Model with mathematics.
Mathematically proficient students can apply the mathematics they know to solve problems arising in everyday life, society, and the workplace. This might be as simple as writing an addition equation to describe a situation. A student might apply proportional reasoning to plan a school event or analyze a problem in the community. A student might use geometry to solve a design problem or use a function to describe how one quantity of interest depends on another. Mathematically proficient students who can apply what they know are comfortable making assumptions and approximations to simplify a complicated situation, realizing that these may need revision later. They are able to identify important quantities in a practical situation and map their relationships using such tools as diagrams, two-way tables, graphs, flowcharts and formulas. They can analyze those relationships mathematically to draw conclusions. They routinely interpret their mathematical results in the context of the situation and reflect on whether the results make sense, possibly improving the model if it has not served its purpose.

Use appropriate tools strategically.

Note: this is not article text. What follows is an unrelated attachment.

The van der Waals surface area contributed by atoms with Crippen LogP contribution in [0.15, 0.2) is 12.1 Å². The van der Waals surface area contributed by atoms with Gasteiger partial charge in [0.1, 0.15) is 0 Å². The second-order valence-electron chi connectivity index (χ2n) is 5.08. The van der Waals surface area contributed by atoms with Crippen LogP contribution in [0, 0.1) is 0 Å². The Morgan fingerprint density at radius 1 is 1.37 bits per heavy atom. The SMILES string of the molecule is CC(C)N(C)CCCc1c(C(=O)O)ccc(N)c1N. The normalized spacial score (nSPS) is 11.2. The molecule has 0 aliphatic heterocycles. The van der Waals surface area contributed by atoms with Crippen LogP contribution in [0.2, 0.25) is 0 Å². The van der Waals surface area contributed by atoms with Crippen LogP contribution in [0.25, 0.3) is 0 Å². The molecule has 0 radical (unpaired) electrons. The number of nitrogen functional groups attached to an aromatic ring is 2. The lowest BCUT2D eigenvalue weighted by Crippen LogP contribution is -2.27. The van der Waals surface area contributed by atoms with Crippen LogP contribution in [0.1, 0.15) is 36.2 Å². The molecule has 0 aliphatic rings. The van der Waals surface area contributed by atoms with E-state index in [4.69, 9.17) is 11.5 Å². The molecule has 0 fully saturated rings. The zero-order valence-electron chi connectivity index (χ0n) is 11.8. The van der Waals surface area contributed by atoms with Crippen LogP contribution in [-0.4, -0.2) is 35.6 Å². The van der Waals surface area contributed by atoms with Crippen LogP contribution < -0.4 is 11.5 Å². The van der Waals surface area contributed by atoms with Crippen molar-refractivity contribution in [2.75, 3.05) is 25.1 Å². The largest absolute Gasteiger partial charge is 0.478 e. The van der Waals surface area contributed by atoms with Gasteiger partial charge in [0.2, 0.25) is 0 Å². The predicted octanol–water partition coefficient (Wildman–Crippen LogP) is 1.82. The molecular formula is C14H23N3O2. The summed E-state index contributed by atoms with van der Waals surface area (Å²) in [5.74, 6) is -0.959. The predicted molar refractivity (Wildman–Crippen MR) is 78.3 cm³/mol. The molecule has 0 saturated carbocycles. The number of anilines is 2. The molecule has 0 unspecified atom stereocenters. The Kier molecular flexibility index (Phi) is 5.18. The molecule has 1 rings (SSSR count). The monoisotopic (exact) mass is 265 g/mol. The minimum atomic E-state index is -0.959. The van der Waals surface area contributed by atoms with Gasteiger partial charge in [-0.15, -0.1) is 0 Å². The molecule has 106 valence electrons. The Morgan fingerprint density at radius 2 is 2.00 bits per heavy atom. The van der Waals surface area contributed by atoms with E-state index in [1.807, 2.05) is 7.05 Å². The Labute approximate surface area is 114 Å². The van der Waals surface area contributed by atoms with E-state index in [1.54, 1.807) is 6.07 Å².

Mathematically proficient students consider the available tools when solving a mathematical problem. These tools might include pencil and paper, concrete models, a ruler, a protractor, a calculator, a spreadsheet, a computer algebra system, a statistical package, or dynamic geometry software. Proficient students are sufficiently familiar with tools appropriate for their course to make sound decisions about when each of these tools might be helpful, recognizing both the insight to be gained and their limitations. For example, mathematically proficient students analyze graphs of functions and solutions generated using a graphing calculator. They detect possible errors by strategically using estimation and other mathematical knowledge. When making mathematical models, they know that technology can enable them to visualize the results of varying assumptions, explore consequences, and compare predictions with data. Mathematically proficient students at various levels are able to identify relevant external mathematical resources, such as digital content located on a website, and use them to pose or solve problems. They are able to use technological tools to explore and deepen their understanding of concepts.